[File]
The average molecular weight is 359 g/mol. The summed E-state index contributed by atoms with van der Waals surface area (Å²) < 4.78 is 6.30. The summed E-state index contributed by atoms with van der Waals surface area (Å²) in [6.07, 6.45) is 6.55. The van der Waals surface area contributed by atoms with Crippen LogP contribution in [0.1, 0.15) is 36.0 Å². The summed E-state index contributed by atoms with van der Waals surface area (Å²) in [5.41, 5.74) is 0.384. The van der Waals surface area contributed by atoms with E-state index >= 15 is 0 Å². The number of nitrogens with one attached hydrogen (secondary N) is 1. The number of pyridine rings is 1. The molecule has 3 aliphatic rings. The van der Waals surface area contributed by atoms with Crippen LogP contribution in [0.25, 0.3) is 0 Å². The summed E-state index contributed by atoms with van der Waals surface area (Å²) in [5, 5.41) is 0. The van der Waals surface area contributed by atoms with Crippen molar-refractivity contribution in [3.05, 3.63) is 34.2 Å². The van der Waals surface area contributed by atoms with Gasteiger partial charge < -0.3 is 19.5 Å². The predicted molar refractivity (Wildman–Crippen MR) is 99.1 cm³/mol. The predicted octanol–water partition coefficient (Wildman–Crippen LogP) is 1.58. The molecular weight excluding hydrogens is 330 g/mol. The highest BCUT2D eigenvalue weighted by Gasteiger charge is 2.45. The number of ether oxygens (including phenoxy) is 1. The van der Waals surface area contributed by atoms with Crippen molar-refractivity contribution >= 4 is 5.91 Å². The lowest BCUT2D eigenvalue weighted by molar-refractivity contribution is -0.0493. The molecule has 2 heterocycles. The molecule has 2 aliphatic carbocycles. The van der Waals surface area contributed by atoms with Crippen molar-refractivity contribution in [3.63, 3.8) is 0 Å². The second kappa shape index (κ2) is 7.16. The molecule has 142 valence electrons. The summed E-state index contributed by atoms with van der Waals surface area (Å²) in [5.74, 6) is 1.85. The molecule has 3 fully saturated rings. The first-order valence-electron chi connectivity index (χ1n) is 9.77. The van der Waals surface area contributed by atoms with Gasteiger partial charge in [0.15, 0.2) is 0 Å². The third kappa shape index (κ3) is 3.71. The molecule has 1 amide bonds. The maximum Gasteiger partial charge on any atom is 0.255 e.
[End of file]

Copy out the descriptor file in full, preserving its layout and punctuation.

The average molecular weight is 359 g/mol. The summed E-state index contributed by atoms with van der Waals surface area (Å²) < 4.78 is 6.30. The summed E-state index contributed by atoms with van der Waals surface area (Å²) in [6.07, 6.45) is 6.55. The van der Waals surface area contributed by atoms with Crippen LogP contribution in [0.1, 0.15) is 36.0 Å². The summed E-state index contributed by atoms with van der Waals surface area (Å²) in [5.41, 5.74) is 0.384. The van der Waals surface area contributed by atoms with E-state index >= 15 is 0 Å². The number of nitrogens with one attached hydrogen (secondary N) is 1. The number of pyridine rings is 1. The molecule has 3 aliphatic rings. The van der Waals surface area contributed by atoms with Crippen LogP contribution in [0.25, 0.3) is 0 Å². The summed E-state index contributed by atoms with van der Waals surface area (Å²) in [5, 5.41) is 0. The van der Waals surface area contributed by atoms with Crippen molar-refractivity contribution in [3.05, 3.63) is 34.2 Å². The van der Waals surface area contributed by atoms with Gasteiger partial charge < -0.3 is 19.5 Å². The predicted molar refractivity (Wildman–Crippen MR) is 99.1 cm³/mol. The predicted octanol–water partition coefficient (Wildman–Crippen LogP) is 1.58. The molecular weight excluding hydrogens is 330 g/mol. The highest BCUT2D eigenvalue weighted by Gasteiger charge is 2.45. The number of ether oxygens (including phenoxy) is 1. The van der Waals surface area contributed by atoms with Crippen molar-refractivity contribution >= 4 is 5.91 Å². The lowest BCUT2D eigenvalue weighted by molar-refractivity contribution is -0.0493. The molecule has 2 heterocycles. The molecule has 2 aliphatic carbocycles. The van der Waals surface area contributed by atoms with Crippen molar-refractivity contribution in [3.63, 3.8) is 0 Å². The second kappa shape index (κ2) is 7.16. The molecule has 142 valence electrons. The summed E-state index contributed by atoms with van der Waals surface area (Å²) in [5.74, 6) is 1.85. The molecule has 3 fully saturated rings. The first-order valence-electron chi connectivity index (χ1n) is 9.77. The van der Waals surface area contributed by atoms with Gasteiger partial charge in [0.15, 0.2) is 0 Å². The third kappa shape index (κ3) is 3.71. The molecule has 1 amide bonds. The maximum Gasteiger partial charge on any atom is 0.255 e.